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Shannon Gooden's ex-partner speaks out about what happened and how the kids are doing

Shannon Gooden's ex-partner speaks out about what happened and how the kids are doing
Shannon Gooden's ex-partner speaks out about what happened and how the kids are doing 02:32

BURNSVILLE, Minn. — The lives of three children are forever changed after being in the house when their father opened fire, killing three first responders in Burnsville.

Noemi Torres says her three children ages 15, 14 and 12 are mourning the death of their father and the lives lost during a shootout at their Burnsville Home.  

"They're taking it one day at a time," said Torres. "They're still pretty much in the same state of shock and disbelief, and not having their dad here, its like a realization they're mourning their dad."

Torres and Shannon Gooden were together for ten years before parting ways in 2016. 

Torres says her children stayed with their dad, his current girlfriend and four other children.

MORE NEWS: Shannon Gooden fired 100+ rounds at Burnsville responders after claiming he was unarmed, BCA says

Family and individual therapy is what lies ahead for Torres and her family. She says she is learning from her children what was going on in that home, things she never knew.  

Torres says her sons were going to the shooting range with Gooden.

Her children told her in the early morning hours, during the standoff, Gooden attempted to get them to take up arms.  

"I never thought my son knew how to shoot guns," said Torres. "And that's basically what he wanted, a whole shoot out with my kids involved [with] the cops."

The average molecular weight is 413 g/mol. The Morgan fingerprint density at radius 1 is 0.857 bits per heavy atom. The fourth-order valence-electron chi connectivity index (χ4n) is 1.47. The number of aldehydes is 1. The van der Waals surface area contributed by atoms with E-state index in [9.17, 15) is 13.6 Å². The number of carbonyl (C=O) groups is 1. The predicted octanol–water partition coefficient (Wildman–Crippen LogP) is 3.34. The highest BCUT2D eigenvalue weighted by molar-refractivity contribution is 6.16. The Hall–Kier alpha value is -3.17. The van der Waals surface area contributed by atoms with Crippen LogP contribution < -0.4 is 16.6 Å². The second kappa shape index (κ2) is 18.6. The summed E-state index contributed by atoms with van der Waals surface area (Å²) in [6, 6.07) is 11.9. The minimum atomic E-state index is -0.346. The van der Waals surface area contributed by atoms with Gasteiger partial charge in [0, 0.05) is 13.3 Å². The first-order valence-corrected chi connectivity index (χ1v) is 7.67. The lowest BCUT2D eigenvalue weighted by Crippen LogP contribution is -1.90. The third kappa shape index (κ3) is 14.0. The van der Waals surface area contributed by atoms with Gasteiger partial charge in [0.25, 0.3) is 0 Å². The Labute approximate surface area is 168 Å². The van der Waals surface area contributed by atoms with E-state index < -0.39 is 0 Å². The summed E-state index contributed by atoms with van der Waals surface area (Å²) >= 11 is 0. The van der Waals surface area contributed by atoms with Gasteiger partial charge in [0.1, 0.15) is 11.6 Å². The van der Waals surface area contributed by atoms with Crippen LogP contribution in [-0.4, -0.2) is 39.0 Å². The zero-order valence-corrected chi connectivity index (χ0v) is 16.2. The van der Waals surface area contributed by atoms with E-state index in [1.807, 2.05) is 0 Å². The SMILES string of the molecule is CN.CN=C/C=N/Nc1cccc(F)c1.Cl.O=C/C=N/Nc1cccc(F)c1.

Her heart goes out to the first responders. She says her children are alive because of their courage and bravery.

Torres says her children were there when Gooden misled the officers first on scene.

RELATED: Shooting that took the lives of 3 first responders puts spotlight on domestic violence awareness

"He was asking Shannon, 'Do you have guns?', and he lied and said 'no,' [first responders asked] 'are the kids safe?' and he said 'yes.' I feel like they didn't know what they were getting into," said Torres. 

Torres says her daughter was in the same room when Gooden made the decision to end his own life.

"He had already gotten shot and he had put a belt on [it], he thought he was going to bleed out," said Torres. "They said that he was scared and he did not want to die alone."

Torres says Gooden asked the children one final question, 'Do you want to come with me?'

Torres said that the children all responded, "No."

"Thank God that he didn't turn the gun and started killing them one by one," said Torres. 

Being the voice for her children, Torres went to court Tuesday and learned they could stay with her.

"I don't have to pay child support, that obligation is no longer needed," said Torres. "I guess I get full custody, sole custody of my children so basically everything I asked the courts before now I'm receiving it."

She believes lives could have been saved if things had been different.

"I have a whole bunch of questions for a few people in Ramsey County," said Torres. "It's frustrating because my kids did not have to lose their dad. He could have got mental help, they could have helped in a lot of ways and they didn't, you know three responders' lives could have been saved."

But for now, she mourns with the rest of the community and continues to be there for her kids.

"My oldest son, he is not expressing any emotions. He hasn't cried at all, he hasn't talked to anybody, his school social workers are trying to open him up," said Torres. 

Suicide prevention and domestic violence resources

If you or someone you know is in emotional distress or suicidal crisis, call the National Suicide Prevention Hotline at 988 or 1-800-273-TALK (8255). For more information about mental health care resources and support, The National Alliance on Mental Illness (NAMI) HelpLine can be reached Monday through Friday, 10 a.m.–6 p.m. ET, at 1-800-950-NAMI (6264) or email

For anonymous, confidential help, people can call the National Domestic Violence Hotline at 1-800-799-7233 or 1-800-787-3224.

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